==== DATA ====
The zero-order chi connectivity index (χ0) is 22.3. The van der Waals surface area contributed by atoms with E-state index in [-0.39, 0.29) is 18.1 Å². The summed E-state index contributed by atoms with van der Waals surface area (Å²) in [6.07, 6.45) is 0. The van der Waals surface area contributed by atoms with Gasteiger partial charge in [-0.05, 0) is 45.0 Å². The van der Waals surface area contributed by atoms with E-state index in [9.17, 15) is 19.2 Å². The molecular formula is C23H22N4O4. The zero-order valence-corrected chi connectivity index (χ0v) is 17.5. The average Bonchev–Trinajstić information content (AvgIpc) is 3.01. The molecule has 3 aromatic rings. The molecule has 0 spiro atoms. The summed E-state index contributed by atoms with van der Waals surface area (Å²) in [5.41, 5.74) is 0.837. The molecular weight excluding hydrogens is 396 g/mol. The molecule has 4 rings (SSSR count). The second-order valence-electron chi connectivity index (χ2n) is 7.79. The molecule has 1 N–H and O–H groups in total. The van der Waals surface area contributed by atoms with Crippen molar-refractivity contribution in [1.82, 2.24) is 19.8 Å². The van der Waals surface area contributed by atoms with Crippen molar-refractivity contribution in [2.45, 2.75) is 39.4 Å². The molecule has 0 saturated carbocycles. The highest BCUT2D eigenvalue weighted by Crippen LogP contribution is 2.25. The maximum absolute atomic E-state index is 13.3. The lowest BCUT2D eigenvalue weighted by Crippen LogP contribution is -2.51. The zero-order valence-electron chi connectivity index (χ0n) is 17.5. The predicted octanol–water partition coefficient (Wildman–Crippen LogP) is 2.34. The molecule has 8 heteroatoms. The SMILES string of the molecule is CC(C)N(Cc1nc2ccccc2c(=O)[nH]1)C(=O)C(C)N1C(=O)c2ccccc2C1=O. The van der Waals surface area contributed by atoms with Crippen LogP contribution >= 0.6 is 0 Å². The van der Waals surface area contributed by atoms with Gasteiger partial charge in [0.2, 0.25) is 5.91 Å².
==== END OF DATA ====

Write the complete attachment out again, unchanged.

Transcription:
The zero-order chi connectivity index (χ0) is 22.3. The van der Waals surface area contributed by atoms with E-state index in [-0.39, 0.29) is 18.1 Å². The summed E-state index contributed by atoms with van der Waals surface area (Å²) in [6.07, 6.45) is 0. The van der Waals surface area contributed by atoms with Gasteiger partial charge in [-0.05, 0) is 45.0 Å². The van der Waals surface area contributed by atoms with E-state index in [9.17, 15) is 19.2 Å². The molecular formula is C23H22N4O4. The zero-order valence-corrected chi connectivity index (χ0v) is 17.5. The average Bonchev–Trinajstić information content (AvgIpc) is 3.01. The molecule has 3 aromatic rings. The molecule has 0 spiro atoms. The summed E-state index contributed by atoms with van der Waals surface area (Å²) in [5.41, 5.74) is 0.837. The molecular weight excluding hydrogens is 396 g/mol. The molecule has 4 rings (SSSR count). The second-order valence-electron chi connectivity index (χ2n) is 7.79. The molecule has 1 N–H and O–H groups in total. The van der Waals surface area contributed by atoms with Crippen molar-refractivity contribution in [1.82, 2.24) is 19.8 Å². The van der Waals surface area contributed by atoms with Crippen molar-refractivity contribution in [2.45, 2.75) is 39.4 Å². The molecule has 0 saturated carbocycles. The highest BCUT2D eigenvalue weighted by Crippen LogP contribution is 2.25. The maximum absolute atomic E-state index is 13.3. The lowest BCUT2D eigenvalue weighted by Crippen LogP contribution is -2.51. The zero-order valence-electron chi connectivity index (χ0n) is 17.5. The predicted octanol–water partition coefficient (Wildman–Crippen LogP) is 2.34. The molecule has 8 heteroatoms. The SMILES string of the molecule is CC(C)N(Cc1nc2ccccc2c(=O)[nH]1)C(=O)C(C)N1C(=O)c2ccccc2C1=O. The van der Waals surface area contributed by atoms with Crippen LogP contribution >= 0.6 is 0 Å². The van der Waals surface area contributed by atoms with Gasteiger partial charge in [0.2, 0.25) is 5.91 Å².